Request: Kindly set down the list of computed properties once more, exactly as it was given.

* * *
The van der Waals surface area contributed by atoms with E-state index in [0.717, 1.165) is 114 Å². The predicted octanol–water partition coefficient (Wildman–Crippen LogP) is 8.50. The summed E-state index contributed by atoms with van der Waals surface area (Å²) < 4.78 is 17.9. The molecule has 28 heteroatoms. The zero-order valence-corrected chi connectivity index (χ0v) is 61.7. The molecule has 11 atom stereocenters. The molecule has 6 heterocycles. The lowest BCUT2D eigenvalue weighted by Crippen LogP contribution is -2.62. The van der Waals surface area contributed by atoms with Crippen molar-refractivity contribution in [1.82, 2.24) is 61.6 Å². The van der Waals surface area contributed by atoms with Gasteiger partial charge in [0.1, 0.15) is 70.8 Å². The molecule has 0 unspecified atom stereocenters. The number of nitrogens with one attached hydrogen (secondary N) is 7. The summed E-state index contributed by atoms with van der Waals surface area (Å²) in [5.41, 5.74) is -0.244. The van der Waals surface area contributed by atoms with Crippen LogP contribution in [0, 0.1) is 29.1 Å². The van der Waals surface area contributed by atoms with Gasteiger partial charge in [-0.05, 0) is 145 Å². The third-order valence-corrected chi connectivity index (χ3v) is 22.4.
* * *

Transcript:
The van der Waals surface area contributed by atoms with E-state index in [0.717, 1.165) is 114 Å². The predicted octanol–water partition coefficient (Wildman–Crippen LogP) is 8.50. The summed E-state index contributed by atoms with van der Waals surface area (Å²) < 4.78 is 17.9. The molecule has 28 heteroatoms. The zero-order valence-corrected chi connectivity index (χ0v) is 61.7. The molecule has 11 atom stereocenters. The molecule has 6 heterocycles. The lowest BCUT2D eigenvalue weighted by Crippen LogP contribution is -2.62. The van der Waals surface area contributed by atoms with Crippen molar-refractivity contribution in [1.82, 2.24) is 61.6 Å². The van der Waals surface area contributed by atoms with Gasteiger partial charge in [0.1, 0.15) is 70.8 Å². The molecule has 0 unspecified atom stereocenters. The number of nitrogens with one attached hydrogen (secondary N) is 7. The summed E-state index contributed by atoms with van der Waals surface area (Å²) in [5.41, 5.74) is -0.244. The van der Waals surface area contributed by atoms with Crippen LogP contribution in [0, 0.1) is 29.1 Å². The van der Waals surface area contributed by atoms with Gasteiger partial charge in [-0.05, 0) is 145 Å². The third-order valence-corrected chi connectivity index (χ3v) is 22.4.